A blazing hot sun was beating down on Hamilton. Chris Milburn, who grew up in the Maritimes and was living in the city attending school, had never adjusted to running in the summer weather of Steeltown, which left him struggling to reach the finish line of a 10K race.
"I nearly died," says Mr. Milburn, a 40-year-old emergency room doctor in Sydney, N.S. "I probably didn't hydrate well enough, I didn't know how to try to cool myself down when there was water or ice available. I was just used to blasting through a run."
The lessons of that race years ago taught Mr. Milburn a very valuable lesson, one that runners should heed in the coming months.
"I've always been a little more respectful of the heat since then," he says.
With Environment Canada predicting above-average temperatures this summer, runners will need to adjust their training accordingly. Otherwise, they risk suffering the kind of illness and injury that could sideline them come race day. And while making those adjustments is largely a matter of common sense, it is important to know the signs and symptoms of the toll that rising mercury can take.
"We think, statistically at least, the character, the personality of the summer, is going to be warmer than normal, and that's certainly something we haven't seen in the last two years," says Dave Phillips, senior climatologist at Environment Canada. This is going to be a season of heat, haze and humidity, a combination that can hurt runners, Mr. Phillips says. "It leads to stress and overheating," he says, adding that hot, humid days can easily lead to heat stroke depending on a person's health and age.
Joanne Merrett, who has completed 10 marathons since she took up running six years ago, has learned to change up her training when it's hot outside.
"Sometimes I will run earlier in the day, depending on the humidity," says the 43-year-old from Ottawa. "If it's just to the point where you can't do it, I'll go for a bike ride instead or go to the gym and do it on the treadmill in the air conditioning. There is a cutoff where it's just not sensible to be out there."
Runners with a "no pain, no gain" philosophy may not know when they've reached that cutoff point, says Samuel Gutman, medical director of the BMO Vancouver Marathon.
"Distance runners are not always ones to listen to their body, because if they did they wouldn't do it," he says. "There's a certain amount of discomfort and stress that you have to put your body through repeatedly in order to get to the distance and beyond." But things like dizziness, headache and nausea are clear signs runners are on their way to heat stroke and need to stop, Dr. Gutman says.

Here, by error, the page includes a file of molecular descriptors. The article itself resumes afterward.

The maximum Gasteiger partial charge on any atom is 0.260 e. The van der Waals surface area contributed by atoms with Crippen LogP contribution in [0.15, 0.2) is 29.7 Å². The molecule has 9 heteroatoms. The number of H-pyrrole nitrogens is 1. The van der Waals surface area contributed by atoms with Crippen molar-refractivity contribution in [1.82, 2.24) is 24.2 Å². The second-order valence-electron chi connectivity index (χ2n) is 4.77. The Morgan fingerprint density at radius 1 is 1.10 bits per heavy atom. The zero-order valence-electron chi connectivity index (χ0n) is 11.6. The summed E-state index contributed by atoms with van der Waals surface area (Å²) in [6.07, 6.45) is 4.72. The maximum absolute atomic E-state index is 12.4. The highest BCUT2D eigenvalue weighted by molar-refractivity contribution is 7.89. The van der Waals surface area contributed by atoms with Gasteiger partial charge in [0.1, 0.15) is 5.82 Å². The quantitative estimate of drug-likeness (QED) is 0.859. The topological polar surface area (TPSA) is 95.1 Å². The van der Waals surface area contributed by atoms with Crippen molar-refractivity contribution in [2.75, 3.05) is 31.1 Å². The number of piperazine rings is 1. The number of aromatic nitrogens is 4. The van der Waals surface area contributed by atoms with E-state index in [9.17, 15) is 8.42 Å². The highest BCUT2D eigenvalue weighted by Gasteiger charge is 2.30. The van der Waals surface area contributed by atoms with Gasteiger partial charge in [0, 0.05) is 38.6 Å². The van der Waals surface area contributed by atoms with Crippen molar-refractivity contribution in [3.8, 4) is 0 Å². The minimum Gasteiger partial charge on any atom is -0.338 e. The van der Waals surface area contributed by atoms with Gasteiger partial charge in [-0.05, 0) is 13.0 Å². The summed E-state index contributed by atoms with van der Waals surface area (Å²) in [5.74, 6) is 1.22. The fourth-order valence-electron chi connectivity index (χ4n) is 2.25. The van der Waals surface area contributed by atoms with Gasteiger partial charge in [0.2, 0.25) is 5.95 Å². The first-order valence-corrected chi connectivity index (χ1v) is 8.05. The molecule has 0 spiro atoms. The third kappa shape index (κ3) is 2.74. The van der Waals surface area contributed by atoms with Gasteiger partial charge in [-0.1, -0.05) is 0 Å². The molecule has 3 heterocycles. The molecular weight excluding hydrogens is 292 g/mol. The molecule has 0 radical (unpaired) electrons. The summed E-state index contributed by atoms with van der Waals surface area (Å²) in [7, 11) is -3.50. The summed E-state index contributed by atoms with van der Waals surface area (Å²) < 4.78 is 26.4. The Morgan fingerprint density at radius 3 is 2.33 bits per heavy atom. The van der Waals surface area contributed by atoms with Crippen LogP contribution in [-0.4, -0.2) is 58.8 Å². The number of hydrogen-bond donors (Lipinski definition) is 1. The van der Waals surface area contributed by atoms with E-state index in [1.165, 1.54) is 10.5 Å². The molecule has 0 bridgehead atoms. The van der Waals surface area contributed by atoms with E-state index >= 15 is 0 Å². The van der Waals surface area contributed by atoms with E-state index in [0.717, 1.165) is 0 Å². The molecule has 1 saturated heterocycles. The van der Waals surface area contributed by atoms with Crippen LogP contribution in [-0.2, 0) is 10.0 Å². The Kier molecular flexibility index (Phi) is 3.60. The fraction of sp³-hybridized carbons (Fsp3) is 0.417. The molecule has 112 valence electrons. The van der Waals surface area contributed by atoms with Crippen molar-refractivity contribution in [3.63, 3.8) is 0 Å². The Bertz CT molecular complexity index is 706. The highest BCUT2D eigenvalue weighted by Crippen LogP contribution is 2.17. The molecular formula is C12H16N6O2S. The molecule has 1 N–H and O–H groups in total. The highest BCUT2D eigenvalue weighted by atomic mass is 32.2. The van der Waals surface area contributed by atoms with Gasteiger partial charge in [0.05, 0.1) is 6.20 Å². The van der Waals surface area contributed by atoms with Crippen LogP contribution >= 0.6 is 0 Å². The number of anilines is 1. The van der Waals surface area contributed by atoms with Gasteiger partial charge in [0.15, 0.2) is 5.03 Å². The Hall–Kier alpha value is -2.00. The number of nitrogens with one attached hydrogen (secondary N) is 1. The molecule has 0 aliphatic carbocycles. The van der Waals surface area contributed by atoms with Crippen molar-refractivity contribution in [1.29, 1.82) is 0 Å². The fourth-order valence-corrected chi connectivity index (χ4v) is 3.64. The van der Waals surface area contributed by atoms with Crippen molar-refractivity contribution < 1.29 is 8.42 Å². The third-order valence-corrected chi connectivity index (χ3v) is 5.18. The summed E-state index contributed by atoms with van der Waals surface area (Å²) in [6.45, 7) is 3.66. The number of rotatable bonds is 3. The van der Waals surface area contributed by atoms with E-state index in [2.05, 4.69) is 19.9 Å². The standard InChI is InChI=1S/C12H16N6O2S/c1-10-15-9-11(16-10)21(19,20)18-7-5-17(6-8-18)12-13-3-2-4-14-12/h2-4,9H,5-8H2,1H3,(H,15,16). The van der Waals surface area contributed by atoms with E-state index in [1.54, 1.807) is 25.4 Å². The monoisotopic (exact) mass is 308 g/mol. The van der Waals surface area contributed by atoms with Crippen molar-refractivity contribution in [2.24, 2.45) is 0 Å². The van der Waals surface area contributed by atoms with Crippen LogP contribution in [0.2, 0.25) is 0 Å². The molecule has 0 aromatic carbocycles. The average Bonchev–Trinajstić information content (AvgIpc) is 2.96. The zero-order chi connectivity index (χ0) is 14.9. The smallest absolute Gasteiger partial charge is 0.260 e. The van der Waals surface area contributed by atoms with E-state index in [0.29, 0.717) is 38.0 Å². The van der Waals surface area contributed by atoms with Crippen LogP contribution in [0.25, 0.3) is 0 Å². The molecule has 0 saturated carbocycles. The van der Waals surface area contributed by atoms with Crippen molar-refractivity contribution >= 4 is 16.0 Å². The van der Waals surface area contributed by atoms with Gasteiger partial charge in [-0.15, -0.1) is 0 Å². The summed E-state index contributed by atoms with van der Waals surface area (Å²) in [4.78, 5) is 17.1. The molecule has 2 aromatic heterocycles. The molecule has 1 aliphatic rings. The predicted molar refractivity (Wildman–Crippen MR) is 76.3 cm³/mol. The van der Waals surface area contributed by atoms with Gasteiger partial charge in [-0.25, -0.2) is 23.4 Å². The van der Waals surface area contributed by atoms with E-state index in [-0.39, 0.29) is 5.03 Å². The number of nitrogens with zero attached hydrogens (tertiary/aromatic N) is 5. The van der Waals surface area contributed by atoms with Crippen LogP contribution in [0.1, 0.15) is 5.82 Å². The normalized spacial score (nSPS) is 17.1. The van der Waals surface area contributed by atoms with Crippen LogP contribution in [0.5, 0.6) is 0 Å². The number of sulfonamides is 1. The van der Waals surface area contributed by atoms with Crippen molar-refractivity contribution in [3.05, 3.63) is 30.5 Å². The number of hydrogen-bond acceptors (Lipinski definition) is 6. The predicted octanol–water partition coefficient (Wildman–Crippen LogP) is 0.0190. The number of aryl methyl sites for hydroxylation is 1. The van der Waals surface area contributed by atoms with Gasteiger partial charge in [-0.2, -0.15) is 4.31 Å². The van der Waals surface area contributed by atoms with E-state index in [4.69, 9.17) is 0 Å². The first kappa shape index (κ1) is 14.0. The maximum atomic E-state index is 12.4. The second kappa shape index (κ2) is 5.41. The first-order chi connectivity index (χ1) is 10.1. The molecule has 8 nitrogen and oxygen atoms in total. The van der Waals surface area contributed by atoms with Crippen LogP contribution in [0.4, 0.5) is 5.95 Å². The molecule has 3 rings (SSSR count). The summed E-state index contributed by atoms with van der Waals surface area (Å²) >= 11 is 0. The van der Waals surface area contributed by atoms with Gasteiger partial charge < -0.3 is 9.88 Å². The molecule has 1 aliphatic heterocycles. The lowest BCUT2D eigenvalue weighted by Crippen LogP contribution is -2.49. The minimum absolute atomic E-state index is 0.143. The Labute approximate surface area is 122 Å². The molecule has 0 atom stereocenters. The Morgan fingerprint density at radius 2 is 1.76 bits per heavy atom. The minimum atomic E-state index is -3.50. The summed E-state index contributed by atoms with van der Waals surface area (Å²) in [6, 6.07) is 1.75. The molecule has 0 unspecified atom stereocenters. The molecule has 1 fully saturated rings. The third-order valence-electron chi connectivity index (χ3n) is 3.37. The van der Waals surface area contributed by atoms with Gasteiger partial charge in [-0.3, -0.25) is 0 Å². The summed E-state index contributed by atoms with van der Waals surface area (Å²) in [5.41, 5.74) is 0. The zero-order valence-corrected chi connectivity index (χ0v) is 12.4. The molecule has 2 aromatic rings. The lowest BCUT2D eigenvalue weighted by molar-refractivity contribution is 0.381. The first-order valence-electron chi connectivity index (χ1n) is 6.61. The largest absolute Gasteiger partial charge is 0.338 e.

Training in the early morning or late evening, wearing breathable clothing and a hat and running with liquid is advisable, he says. "Reducing the distance isn't even that important, it's just staying well hydrated and going slower."
Jonathan Hooper, an Ottawa doctor involved with the Ottawa Marathon, recommends drinking between 400 and 800 millilitres of water an hour to prevent dehydration.
It is also a good idea for runners to gradually get used to running in the heat. The more time you have to acclimatize to hot weather before race day, the better.
"Your sweat glands are like muscles in the sense that they become more fit and more ready to deal with it, so there is definitely an advantage to starting [training]early," Dr. Gutman says.
Andrew Goss, a 40-year-old student in Kingston, Ont., has suffered through several races because of the heat, he says. At this year's Ottawa Marathon, he started pouring water over his head from the first aid station on.
"If you get dehydrated, there's not much you can do once you realize that. You have to stay on top of it right from the beginning of the race," he says.
And no matter how pumped up a runner might be on race day, if it's a scorcher, it's best to accept you're not going to be setting any records.
"If you've been training for 16 weeks and then it happens to be 35 degrees, well, guess what, you're not doing your personal best today, so don't try," Dr. Gutman says.